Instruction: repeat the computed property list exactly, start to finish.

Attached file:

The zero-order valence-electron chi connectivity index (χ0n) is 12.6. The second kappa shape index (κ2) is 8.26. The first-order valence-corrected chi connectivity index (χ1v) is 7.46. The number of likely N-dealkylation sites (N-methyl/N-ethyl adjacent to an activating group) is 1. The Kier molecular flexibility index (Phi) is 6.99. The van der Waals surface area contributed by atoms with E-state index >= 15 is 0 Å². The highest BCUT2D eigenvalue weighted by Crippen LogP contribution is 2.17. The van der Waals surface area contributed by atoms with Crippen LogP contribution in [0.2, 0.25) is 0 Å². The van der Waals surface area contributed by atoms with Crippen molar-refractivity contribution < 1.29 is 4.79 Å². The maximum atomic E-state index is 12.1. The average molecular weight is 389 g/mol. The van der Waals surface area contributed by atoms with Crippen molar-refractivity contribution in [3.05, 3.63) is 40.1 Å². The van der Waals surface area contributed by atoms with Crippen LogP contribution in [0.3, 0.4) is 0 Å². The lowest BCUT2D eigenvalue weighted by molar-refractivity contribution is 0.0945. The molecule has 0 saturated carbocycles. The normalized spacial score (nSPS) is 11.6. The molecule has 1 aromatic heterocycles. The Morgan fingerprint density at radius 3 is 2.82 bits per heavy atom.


The zero-order valence-electron chi connectivity index (χ0n) is 12.6. The second kappa shape index (κ2) is 8.26. The first-order valence-corrected chi connectivity index (χ1v) is 7.46. The number of likely N-dealkylation sites (N-methyl/N-ethyl adjacent to an activating group) is 1. The Kier molecular flexibility index (Phi) is 6.99. The van der Waals surface area contributed by atoms with E-state index >= 15 is 0 Å². The highest BCUT2D eigenvalue weighted by Crippen LogP contribution is 2.17. The van der Waals surface area contributed by atoms with Crippen LogP contribution in [0.2, 0.25) is 0 Å². The van der Waals surface area contributed by atoms with Crippen molar-refractivity contribution < 1.29 is 4.79 Å². The maximum atomic E-state index is 12.1. The average molecular weight is 389 g/mol. The van der Waals surface area contributed by atoms with Crippen molar-refractivity contribution in [3.05, 3.63) is 40.1 Å². The van der Waals surface area contributed by atoms with Crippen LogP contribution in [0.3, 0.4) is 0 Å². The lowest BCUT2D eigenvalue weighted by molar-refractivity contribution is 0.0945. The molecule has 0 saturated carbocycles. The normalized spacial score (nSPS) is 11.6. The molecule has 1 aromatic heterocycles. The Morgan fingerprint density at radius 3 is 2.82 bits per heavy atom.